What is disappointing, however, is that 14 years after Bitcoin’s blockchain technology was invented, it still hasn’t delivered on those promises.

Is the FTX Crash the End for Crypto?  - Photo 2.

The explosive growth of cryptocurrencies has drawn from bright graduates to professionals on Wall Street; obtain capital from venture capital firms, sovereign wealth funds and even pension funds. But unfortunately a great deal of money, time, talent and energy has been used to build a large number of what The Economist calls “virtual casinos”. Many people speculate on unstable cryptocurrencies, and spawn money launderers, sanctions evasion, and scammers everywhere.

With all this in mind, skeptics argue whether now is the time for crypto to disappear. But the essence of the market mechanism is that investors will have to accept the risk as long as they know that they will lose if they bet wrong. Even when the cryptocurrency market crashes, we can still control the effects on the entire financial system.

Those who have invested in FTX include Sequoia, a California venture capital firm; Temasek, Singapore’s state investment fund; and Ontario Teachers’ Pension Plan. All lost money, but nothing too serious.

Furthermore, these skeptics should admit that no one can predict which invention will work and which change will not. People are free to invest their time and money in fusion power, airships, virtual universes, and a host of other technologies and can never succeed, so why can’t cryptocurrencies.

As the virtual economy industry grows, useful decentralized applications can still emerge, no one can predict. Technology will basically continue to improve and develop. For example, the September upgrade of Ethereum, an open source, distributed computing platform based on blockchain technology (Blockchain) significantly reduced energy consumption, paving the way to handle high transaction volumes. effectively.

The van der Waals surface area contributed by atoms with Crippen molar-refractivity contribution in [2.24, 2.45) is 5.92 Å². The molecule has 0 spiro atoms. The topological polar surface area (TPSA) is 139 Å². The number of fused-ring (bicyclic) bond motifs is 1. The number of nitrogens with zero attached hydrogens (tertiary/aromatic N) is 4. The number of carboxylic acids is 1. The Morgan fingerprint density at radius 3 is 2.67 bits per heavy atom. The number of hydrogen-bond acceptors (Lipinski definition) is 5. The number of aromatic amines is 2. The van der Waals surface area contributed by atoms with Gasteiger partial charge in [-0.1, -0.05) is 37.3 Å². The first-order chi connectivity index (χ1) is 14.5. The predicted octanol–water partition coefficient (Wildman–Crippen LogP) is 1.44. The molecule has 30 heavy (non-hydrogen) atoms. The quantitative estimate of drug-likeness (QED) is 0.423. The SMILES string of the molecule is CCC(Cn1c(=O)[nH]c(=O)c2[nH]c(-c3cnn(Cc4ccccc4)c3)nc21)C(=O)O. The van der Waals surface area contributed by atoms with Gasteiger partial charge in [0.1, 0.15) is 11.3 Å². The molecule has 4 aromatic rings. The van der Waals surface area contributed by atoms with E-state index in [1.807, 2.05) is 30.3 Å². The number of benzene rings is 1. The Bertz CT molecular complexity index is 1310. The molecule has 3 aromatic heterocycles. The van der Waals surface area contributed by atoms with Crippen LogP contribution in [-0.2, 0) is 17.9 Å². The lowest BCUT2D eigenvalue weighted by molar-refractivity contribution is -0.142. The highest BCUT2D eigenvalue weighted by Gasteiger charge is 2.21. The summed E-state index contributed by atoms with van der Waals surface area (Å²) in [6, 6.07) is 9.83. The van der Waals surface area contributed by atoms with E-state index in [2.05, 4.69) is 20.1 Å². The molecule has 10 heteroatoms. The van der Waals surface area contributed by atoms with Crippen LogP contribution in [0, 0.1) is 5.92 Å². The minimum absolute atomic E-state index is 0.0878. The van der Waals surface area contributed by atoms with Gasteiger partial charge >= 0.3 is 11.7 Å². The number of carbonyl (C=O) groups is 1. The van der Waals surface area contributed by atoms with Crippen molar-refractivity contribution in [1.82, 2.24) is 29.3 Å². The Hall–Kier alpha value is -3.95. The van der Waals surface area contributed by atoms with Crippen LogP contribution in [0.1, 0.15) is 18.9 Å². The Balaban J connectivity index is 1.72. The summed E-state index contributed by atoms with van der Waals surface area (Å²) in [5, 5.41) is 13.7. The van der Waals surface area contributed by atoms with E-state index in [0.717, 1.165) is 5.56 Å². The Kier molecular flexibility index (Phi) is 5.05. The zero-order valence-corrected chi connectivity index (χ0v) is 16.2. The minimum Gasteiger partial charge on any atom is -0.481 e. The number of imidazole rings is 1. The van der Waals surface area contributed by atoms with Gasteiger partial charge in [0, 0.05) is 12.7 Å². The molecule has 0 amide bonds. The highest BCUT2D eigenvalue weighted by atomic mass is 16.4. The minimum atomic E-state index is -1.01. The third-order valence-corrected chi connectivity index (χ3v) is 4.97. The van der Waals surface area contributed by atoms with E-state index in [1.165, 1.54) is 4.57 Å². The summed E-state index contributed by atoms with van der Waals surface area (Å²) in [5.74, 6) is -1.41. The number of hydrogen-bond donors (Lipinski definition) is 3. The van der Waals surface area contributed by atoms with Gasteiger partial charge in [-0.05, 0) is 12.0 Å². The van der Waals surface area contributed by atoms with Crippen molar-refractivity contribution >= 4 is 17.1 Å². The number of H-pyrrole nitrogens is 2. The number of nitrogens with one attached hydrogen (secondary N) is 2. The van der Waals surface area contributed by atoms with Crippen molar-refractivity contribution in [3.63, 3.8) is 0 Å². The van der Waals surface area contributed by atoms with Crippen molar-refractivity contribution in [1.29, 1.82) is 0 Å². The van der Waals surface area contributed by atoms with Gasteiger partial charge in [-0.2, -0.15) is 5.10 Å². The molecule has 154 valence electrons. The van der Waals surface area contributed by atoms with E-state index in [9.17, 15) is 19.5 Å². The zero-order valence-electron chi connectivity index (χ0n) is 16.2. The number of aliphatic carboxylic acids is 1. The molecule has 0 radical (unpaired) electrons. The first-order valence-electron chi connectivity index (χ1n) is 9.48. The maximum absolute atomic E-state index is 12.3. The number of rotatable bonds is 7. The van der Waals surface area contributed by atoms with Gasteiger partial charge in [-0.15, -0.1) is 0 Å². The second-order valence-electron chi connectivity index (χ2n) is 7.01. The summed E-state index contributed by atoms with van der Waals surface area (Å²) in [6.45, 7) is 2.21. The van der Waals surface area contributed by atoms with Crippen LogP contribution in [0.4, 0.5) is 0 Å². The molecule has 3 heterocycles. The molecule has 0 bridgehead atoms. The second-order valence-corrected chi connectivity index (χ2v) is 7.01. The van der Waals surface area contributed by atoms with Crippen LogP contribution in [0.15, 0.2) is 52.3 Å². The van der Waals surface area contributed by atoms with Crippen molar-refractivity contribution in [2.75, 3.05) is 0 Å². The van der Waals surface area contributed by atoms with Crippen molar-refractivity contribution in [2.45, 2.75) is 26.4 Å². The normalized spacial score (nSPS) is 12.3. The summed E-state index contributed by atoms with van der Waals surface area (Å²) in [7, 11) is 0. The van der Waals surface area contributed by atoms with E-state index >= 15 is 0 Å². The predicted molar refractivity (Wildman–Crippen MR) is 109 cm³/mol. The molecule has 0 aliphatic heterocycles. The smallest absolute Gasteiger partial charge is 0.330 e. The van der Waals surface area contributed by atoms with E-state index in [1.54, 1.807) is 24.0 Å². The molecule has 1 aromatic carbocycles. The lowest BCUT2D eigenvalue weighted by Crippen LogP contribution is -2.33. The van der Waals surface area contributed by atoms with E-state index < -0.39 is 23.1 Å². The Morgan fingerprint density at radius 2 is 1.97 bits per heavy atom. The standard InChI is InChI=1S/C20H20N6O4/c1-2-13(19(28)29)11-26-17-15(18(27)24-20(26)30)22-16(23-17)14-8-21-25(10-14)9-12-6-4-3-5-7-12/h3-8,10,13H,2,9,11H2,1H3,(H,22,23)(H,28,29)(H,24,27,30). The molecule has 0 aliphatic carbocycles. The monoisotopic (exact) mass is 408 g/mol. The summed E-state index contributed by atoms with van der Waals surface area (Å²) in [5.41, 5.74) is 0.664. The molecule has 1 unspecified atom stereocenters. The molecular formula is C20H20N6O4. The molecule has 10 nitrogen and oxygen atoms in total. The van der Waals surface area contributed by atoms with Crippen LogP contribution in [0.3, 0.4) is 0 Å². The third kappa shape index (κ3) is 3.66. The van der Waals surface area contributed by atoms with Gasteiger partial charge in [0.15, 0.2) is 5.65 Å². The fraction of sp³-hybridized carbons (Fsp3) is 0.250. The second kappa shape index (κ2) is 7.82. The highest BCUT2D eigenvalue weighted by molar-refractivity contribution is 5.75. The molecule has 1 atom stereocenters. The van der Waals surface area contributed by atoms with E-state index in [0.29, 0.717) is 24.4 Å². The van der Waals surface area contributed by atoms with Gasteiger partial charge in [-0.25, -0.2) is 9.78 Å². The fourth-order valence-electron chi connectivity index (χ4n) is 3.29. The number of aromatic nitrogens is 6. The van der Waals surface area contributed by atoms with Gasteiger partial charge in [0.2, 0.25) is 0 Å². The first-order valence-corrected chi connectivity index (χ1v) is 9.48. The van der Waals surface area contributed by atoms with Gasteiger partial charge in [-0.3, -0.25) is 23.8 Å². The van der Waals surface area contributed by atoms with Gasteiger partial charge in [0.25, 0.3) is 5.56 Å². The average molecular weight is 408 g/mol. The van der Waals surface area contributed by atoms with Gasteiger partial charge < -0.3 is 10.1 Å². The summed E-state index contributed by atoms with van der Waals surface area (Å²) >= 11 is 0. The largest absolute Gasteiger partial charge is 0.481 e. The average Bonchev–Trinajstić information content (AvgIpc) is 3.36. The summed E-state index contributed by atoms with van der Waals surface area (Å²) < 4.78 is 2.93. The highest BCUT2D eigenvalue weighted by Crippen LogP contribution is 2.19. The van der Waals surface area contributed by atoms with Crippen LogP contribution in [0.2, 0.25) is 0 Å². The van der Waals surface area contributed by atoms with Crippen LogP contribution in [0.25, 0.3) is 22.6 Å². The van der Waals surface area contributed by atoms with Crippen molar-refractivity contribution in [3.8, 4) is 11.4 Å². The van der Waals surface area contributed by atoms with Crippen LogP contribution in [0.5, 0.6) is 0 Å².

To continue to grow, the cryptocurrency market needs to solve two things. One is to reduce theft and fraud, as with any financial activity.

The second is to separate the mainstream financial system from the clutter of cryptocurrencies. Requiring exchanges to use highly liquid assets as collateral for customer deposits is essential. The second is mandatory disclosure when a company in the same system borrows a huge amount of money from the exchange while the terms of the collateral are really vague.

Stablecoins (electronic currencies that are pegged to a stable asset such as gold or fiat money) can be considered for use as a payment instrument at banks.

Cryptocurrencies make no sense if investors and users are still afraid their money will be lost. So, if it wants to revive again, cryptocurrency has to get rid of its tricks and find a way to use it properly.

Reference: TheEconomist

#FTX #Crash #Crypto